Brazilian Senate Coup Forces Out President Rousseff

Source:  TeleSUR
May 11 2016

The president will address the nation soon after she is notified of her suspension from office while she faces trial.

Dilma Rousseff,.jpg

Brazil’s Senate has voted 55 to 22 to put President Dilma Rousseff on trial, which could lead to her impeachment. The marathon session lasted for almost 24 hours and was met with protests in support of Rousseff and against what many call a soft coup. Rousseff maintains that she has committed no crime and that the attempts to oust her are therefore political.

IN DEPTHThe Coup Plot That Seeks to Oust Brazil’s President

The head of state will now be suspended from office for a maximum of 180 days, leaving Vice President Michel Temer as acting president during her trial. He would remain in the post until elections in 2018 if she is found guilty.

Supporters of Rousseff again held an all-night vigil and more plan to take to the streets of the fractured nation this morning.

We are going to fight

One protester quoted by teleSUR said, “We don’t care if they say it is legal, it is not. We will continue to fight.”

Meanwhile, the legal grounds for impeachment were questioned by the secretary general of the Organization of American States, Luis Almagro, Tuesday. He stated that he would seek the legal opinion of the Inter-American Human Rights Court.

corrupt senate vote against dilma.jpg

Politics Behind Senate Impeachment Vote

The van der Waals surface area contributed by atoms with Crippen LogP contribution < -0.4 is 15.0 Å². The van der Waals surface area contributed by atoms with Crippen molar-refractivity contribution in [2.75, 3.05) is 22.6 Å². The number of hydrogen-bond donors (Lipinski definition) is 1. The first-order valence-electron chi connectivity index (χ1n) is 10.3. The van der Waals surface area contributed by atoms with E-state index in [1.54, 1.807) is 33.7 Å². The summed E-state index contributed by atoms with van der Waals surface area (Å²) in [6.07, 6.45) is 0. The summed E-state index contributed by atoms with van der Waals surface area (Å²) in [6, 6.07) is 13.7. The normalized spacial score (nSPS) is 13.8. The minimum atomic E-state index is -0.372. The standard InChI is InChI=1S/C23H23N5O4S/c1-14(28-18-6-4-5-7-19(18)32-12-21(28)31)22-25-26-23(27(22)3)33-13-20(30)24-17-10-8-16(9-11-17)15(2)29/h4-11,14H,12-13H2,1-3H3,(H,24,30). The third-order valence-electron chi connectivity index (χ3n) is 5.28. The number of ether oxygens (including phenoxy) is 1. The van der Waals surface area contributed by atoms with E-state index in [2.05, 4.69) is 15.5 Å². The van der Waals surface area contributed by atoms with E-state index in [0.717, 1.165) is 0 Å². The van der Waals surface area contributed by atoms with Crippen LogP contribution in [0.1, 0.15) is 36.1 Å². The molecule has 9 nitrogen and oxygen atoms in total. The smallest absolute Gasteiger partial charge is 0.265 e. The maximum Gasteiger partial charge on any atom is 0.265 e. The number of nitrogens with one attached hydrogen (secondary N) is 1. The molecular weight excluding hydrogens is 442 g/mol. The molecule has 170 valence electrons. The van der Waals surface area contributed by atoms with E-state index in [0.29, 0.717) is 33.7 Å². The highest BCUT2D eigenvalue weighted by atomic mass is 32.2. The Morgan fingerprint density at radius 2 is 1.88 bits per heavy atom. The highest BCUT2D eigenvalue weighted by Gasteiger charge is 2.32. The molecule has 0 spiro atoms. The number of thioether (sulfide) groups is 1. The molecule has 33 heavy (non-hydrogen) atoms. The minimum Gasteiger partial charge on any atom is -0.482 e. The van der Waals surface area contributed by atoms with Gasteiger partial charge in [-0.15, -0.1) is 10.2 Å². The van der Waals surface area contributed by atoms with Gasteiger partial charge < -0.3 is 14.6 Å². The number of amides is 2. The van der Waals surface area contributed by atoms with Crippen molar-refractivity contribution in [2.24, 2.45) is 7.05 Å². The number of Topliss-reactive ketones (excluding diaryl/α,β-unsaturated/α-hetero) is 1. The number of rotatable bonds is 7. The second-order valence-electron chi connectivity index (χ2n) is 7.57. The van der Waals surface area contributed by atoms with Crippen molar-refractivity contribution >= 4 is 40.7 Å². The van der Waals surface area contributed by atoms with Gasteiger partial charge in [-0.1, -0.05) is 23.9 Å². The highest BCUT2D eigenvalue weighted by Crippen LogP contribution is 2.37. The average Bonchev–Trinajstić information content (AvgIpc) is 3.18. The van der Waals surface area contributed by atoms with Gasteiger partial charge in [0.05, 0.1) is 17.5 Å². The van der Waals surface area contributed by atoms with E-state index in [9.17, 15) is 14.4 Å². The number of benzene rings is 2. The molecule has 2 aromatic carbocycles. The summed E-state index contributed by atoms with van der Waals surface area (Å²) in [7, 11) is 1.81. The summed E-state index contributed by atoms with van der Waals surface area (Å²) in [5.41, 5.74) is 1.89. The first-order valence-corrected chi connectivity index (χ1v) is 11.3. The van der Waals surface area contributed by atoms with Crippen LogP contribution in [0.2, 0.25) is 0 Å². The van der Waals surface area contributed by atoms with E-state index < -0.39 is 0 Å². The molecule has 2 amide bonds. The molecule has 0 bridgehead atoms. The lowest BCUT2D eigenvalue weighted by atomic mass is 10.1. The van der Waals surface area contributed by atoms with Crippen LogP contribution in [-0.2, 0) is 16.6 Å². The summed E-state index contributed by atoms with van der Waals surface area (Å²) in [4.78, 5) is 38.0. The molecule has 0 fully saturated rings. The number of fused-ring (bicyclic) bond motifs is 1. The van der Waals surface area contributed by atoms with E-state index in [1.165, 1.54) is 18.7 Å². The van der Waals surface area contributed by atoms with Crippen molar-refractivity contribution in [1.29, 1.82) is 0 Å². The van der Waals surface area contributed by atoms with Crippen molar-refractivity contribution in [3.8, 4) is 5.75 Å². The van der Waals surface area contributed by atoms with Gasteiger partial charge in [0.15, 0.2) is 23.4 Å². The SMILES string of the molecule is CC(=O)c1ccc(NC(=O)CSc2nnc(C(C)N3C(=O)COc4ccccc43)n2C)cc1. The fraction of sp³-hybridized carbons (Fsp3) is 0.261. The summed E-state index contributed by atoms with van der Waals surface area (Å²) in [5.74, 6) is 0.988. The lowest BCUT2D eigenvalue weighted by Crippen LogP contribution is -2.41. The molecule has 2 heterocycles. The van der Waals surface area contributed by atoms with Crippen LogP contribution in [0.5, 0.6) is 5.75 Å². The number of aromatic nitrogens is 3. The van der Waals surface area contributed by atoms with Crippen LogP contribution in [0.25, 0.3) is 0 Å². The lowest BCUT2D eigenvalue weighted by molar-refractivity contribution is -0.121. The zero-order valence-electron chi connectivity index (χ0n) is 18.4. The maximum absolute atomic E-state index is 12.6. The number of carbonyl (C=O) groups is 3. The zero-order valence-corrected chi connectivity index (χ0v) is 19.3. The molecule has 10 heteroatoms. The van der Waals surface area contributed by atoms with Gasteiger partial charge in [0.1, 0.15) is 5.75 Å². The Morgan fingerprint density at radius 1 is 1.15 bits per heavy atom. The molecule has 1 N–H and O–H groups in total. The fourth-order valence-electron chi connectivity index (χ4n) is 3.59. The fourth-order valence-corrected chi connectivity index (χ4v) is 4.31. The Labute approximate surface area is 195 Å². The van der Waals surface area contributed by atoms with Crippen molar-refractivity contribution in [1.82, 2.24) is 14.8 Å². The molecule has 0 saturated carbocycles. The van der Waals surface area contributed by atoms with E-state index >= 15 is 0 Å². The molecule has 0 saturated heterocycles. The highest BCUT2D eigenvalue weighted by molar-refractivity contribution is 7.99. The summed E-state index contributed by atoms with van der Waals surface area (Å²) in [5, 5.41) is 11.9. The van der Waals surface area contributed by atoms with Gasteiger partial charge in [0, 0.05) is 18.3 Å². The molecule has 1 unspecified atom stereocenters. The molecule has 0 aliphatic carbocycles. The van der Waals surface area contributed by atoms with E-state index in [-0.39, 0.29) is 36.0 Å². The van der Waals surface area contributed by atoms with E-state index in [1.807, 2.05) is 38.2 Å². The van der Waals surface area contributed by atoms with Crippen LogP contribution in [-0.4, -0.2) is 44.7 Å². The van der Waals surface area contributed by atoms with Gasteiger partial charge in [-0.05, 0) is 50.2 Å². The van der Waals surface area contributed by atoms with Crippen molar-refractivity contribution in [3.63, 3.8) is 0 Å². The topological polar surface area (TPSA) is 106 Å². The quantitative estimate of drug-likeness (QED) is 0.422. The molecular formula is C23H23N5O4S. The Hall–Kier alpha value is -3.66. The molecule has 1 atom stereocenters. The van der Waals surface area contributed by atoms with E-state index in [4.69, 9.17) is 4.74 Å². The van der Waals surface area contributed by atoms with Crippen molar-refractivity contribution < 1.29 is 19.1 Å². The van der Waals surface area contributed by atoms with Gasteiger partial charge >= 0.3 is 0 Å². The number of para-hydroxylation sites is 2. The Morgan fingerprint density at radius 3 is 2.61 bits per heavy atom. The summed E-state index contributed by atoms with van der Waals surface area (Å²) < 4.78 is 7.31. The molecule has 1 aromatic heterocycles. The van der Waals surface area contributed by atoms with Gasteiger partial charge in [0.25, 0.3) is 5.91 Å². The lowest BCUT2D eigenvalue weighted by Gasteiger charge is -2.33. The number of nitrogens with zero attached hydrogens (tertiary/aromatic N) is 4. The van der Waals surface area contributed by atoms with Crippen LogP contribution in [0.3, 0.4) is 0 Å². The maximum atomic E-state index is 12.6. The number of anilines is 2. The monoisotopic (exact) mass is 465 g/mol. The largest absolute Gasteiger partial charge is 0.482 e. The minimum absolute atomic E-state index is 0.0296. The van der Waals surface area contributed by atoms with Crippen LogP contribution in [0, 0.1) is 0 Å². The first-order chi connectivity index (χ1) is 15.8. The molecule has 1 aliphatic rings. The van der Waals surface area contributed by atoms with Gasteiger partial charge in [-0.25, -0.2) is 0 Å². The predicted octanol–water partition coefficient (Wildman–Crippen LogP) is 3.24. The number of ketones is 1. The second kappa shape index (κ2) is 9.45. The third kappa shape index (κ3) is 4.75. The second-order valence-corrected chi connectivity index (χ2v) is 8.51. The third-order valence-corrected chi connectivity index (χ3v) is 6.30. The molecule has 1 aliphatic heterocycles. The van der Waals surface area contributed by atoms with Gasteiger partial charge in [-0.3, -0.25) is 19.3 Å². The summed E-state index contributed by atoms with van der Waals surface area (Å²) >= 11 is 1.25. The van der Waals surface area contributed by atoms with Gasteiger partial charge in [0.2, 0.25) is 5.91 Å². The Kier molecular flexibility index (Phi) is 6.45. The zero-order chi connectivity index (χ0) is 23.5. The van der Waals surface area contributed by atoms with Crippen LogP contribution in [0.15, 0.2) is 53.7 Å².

Unlike Temer and ousted president of the lower house Eduardo Cunha, Rousseff is not embroiled in any financial impropriety. She is accused of manipulating government budget accounts ahead of her 2014 reelection, an act she argues was done by previous governments without special scrutiny.

Given the lack of legal basis for the impeachment – constitutionally allowed only in cases of serious crimes – many argue that the impeachment bid has less to do with rooting out fraud and more to do with reinstating conservative power that hasn’t been won at the ballot box since Luiz Inacio Lula da Silva came to power in 2002.

Austerity measures will return under Temer

In a report revealed by O estado de Sao Paulo, Temer’s Brazilian Democratic Movement Party indicated that it would implement sweeping austerity reforms, including cuts to the lauded Bolsa Familia program.

The report also said the PMDB would consider cutting a large housing program for the poor and displaced workers and a program to make college education more accessible.

Rousseff will be suspended leaving Michel Temer as acting president during her trial 

See full article here:  Brazilian Senate Coup Forces Out President Rousseff


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